Wicks presents his image of Luther, and these are motivated by his ecumenical leanings:
Luther can be a forceful teacher of lived religion. He can be a resource for the enrichment of personal spirituality for members of all Christian confessions. In many of Luther's works, one does not have to read far before touching on the subject of conversion from proud self-reliance to trusting acceptance of God's grace. Luther's accounts of conversion bear numerous marks of their own time, as accounts written between 1509 and 1546…. One thinks here of Luther's The Freedom of a Christian, of his exposition of the Miserere (Psalm 51), and of his preface to the Epistle to the Romans.” (p. 26).
"Luther can lead the spiritually dedicated person to the retrieval of easily forgotten central truths. Like Ignatius, Luther is skeptical about enthusiastic claims of having the Spirit. Luther leads the believer back to the word of Scripture, to baptism, and to the words of absolution and eucharistic institution. There faith can take hold of reliable communications from God. Above all, Luther sought to help people be struck personally by the word and work of Christ. Both Ignatius and Luther teach that Christmas is a time to marvel that God became man for me and for my salvation." (p. 26)
"As one reads the Gospels and prays over them along lines suggested by Luther, a leitmotif will inevitably be the line, "I came not to call the righteous, but sinners" (Matthew 9:13). Luther is a dedicated foe of any proud satisfaction over having arrived spiritually at a point of rest. Penance for him is a lifelong concern, which is as well the message of the annual observance of Lent in the church year." (p.26)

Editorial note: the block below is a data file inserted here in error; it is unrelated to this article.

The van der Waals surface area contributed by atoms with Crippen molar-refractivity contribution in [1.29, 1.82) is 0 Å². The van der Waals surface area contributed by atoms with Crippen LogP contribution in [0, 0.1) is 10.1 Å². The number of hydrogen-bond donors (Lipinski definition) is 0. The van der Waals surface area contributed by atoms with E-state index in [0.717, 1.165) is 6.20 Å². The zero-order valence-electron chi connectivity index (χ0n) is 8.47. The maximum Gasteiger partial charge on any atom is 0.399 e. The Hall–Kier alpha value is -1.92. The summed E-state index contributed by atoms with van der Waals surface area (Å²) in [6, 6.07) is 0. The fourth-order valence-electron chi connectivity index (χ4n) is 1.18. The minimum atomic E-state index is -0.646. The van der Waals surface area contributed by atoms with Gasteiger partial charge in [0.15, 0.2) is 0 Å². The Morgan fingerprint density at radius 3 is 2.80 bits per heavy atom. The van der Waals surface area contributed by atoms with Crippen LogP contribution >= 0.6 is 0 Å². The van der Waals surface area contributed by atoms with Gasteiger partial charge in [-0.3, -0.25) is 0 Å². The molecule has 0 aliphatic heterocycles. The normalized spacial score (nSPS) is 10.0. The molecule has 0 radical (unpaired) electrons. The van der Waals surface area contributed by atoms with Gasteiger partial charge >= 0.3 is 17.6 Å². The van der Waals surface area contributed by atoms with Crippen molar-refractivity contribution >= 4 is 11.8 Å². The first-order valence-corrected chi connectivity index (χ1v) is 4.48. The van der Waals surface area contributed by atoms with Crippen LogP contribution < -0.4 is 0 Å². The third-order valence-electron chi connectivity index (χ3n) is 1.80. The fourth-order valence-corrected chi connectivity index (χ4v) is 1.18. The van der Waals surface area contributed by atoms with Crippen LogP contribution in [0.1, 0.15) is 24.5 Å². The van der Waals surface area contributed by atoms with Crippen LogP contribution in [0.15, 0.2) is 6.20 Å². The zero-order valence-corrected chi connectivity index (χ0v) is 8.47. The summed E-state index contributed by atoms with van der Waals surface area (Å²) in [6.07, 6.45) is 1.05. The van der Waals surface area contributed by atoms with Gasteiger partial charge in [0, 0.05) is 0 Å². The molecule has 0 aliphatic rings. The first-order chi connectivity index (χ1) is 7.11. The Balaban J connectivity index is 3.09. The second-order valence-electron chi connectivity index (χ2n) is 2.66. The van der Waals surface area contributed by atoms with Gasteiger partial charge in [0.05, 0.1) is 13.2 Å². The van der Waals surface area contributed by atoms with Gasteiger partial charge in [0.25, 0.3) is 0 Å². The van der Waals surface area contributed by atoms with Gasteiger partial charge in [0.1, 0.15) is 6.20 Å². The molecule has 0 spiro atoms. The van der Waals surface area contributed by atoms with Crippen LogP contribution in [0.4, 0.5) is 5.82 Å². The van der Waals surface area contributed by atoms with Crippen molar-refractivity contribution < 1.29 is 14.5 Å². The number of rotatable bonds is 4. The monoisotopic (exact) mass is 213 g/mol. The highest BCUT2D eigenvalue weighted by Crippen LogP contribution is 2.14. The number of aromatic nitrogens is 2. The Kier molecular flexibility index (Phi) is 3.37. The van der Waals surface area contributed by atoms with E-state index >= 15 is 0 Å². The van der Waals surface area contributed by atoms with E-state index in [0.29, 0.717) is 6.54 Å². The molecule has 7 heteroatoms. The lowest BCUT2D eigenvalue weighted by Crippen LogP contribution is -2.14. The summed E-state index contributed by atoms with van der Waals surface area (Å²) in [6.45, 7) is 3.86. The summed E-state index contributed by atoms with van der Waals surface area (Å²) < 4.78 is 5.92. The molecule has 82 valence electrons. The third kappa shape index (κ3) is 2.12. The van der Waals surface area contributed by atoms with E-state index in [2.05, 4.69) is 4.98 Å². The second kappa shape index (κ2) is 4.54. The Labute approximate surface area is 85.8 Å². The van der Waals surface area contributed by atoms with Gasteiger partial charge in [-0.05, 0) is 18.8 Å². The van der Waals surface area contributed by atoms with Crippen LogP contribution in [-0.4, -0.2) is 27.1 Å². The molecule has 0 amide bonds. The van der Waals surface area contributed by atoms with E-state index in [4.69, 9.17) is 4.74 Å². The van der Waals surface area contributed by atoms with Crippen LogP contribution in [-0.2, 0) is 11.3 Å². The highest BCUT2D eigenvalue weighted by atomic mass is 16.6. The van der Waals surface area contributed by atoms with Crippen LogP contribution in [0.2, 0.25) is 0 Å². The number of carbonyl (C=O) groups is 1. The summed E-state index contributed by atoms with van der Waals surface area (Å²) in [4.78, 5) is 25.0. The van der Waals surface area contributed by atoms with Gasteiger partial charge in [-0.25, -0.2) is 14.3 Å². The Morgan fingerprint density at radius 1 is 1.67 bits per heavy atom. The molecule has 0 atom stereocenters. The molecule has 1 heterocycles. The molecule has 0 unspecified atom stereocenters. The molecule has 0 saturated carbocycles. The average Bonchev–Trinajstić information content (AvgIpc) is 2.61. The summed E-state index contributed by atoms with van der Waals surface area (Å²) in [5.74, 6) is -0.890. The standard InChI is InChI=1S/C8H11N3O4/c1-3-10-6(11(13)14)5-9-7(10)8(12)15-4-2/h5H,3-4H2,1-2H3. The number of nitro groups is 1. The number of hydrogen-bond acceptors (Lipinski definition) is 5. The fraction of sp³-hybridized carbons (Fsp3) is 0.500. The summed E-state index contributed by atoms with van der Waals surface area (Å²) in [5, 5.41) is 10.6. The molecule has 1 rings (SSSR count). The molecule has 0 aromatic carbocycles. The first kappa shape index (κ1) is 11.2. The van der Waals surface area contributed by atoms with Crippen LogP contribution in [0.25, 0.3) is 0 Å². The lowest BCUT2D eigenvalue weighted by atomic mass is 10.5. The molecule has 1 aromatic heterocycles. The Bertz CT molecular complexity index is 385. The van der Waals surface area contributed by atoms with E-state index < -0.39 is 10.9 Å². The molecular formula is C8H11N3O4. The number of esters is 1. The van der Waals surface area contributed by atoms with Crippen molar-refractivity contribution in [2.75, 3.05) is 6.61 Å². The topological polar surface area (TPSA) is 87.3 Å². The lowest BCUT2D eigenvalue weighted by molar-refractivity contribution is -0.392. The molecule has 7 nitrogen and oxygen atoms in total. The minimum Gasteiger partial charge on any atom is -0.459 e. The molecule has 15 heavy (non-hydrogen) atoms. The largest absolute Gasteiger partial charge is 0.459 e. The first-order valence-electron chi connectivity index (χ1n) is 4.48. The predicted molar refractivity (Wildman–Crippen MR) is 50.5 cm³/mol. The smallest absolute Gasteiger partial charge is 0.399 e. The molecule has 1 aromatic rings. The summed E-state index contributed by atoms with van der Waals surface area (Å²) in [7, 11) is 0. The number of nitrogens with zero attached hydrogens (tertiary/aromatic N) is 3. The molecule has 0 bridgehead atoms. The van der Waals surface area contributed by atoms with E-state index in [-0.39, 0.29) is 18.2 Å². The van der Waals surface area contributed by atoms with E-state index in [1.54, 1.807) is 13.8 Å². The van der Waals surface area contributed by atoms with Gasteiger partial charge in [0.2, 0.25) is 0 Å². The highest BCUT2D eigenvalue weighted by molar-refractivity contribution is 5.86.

“…[C]ertain concerns of contemporary theology especially in Catholic circles, suggest that Luther can provide enrichment. For instance, he insisted on occasion on integrating experience into his interpretation of Scripture and his teaching of Christian truth. This gave many of his expositions, especially on sin and grace, a tone of profound, even anguished, feeling. For him, sin and guilt were terrifying, grace and union with Christ liberating and filled with delight. Faith, for Luther, brings an experience of strength and courage become imperturbable and of trust and joy deep in the heart. In Luther's day, academic theology in the universities had long been divorced from the Christian insights of the monastic and mystical traditions. Luther was one who brought the academic, that is, systematic and exegetical, concerns into renewed connection with Christian experience.” (p.26)